Montrose AP Bio students release trout

Ally Stocks releases a brook trout raised in the Montrose AP Biology classroom into Fall Brook Creek at Salt Springs State Park. STAFF PHOTO/STACI WILSON

Ally Stocks releases a brook trout raised in the Montrose AP Biology classroom into Fall Brook Creek at Salt Springs State Park. STAFF PHOTO/STACI WILSON

BY STACI WILSON

Since November students in the Montrose Area High School AP Biology course have been raising fish.
With about 60 survivors from 400 eggs, the small, brook trout were released into Fall Brook Creek in Franklin Twp. by the students on Thursday.

Robert Fearnley of the Susquehanna County Conservation District told the students that both Fall Brook and Silver Creek, which converge at Salt Springs State Park, are rated as exceptional value streams in Pennsylvania and were both approved for trout stocking – the little fish were getting a good home.

AP Bio student Nicki Lewis said the class was responsible for feeding the fish, checking the water for nitrates and removing the dead fish.

Teacher Teri Evans said that when they introduced a living bacteria to the water the tank stabilized, resulting in the loss of fewer fish.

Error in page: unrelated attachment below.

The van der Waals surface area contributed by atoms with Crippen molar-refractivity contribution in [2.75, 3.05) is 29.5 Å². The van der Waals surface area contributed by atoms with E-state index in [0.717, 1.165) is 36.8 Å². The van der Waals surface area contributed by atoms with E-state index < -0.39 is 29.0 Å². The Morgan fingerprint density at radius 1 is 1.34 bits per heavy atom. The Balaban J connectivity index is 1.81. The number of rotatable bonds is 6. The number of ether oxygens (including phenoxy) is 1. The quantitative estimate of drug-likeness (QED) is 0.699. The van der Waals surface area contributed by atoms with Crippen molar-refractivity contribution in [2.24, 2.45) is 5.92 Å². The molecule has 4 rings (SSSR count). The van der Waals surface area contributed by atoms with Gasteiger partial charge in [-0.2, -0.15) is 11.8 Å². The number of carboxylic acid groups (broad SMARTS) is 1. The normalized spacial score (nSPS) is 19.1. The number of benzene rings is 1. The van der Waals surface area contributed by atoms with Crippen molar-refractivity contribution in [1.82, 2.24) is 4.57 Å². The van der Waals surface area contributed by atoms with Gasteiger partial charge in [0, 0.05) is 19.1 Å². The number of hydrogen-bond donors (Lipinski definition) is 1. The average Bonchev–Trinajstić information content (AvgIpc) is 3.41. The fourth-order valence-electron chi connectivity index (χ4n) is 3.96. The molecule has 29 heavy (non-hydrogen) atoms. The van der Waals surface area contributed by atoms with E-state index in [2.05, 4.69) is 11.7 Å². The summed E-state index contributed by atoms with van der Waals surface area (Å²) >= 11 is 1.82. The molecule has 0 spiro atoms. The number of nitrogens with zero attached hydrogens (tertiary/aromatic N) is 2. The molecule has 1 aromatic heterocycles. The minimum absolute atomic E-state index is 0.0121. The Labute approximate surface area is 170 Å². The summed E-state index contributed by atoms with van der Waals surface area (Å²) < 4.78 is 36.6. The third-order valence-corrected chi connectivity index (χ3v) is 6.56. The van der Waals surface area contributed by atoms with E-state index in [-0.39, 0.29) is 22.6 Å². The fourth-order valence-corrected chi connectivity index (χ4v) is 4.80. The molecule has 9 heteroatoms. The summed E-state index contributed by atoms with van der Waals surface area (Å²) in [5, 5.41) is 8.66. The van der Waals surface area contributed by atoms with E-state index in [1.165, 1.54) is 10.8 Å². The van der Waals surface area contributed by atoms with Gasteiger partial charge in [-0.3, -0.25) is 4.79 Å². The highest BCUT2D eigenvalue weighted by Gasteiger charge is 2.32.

“(The bacteria) established a nitrogen cycle in the tank,” Fearnley explained.

But Fearnley said 60 was a good number of survivors. Some schools around the state that also participated in the program ended up with none.

The Trout in the Classroom program was sponsored by the Pennsylvania Fish and Boat Commission in conjunction with Trout Unlimited. The conservation district provided a grant to pay for some of the equipment.

Trout in the Classroom participants, from left: Donnie Arnold, Myra Lattimore, Nicki Lewis, Rachel Mordavancy, David Koloski, Sheby Sticks, Courtney Kimmel, Askley Lewis, Ally Stocks, Megan Hinds and Courtney Harding.

Trout in the Classroom participants, from left: Donnie Arnold, Myra Lattimore, Nicki Lewis, Rachel Mordavancy, David Koloski, Sheby Sticks, Courtney Kimmel, Askley Lewis, Ally Stocks, Megan Hinds and Courtney Harding.

The students carried the buckets of fish to the stream bank where they released them into the creek.

Fearnley said, “Trout are not a schooling fish,” describing them as a “lone wolf predator” he said they would find a niche they can call their own.

And that was one of the class tag lines for the project.

Courtney Kimmel came up with, “Helping fish find their niche” and “That’s what we’re all a’trout” – the saying written on the back of the tie-dye shirts worn by the students for the release.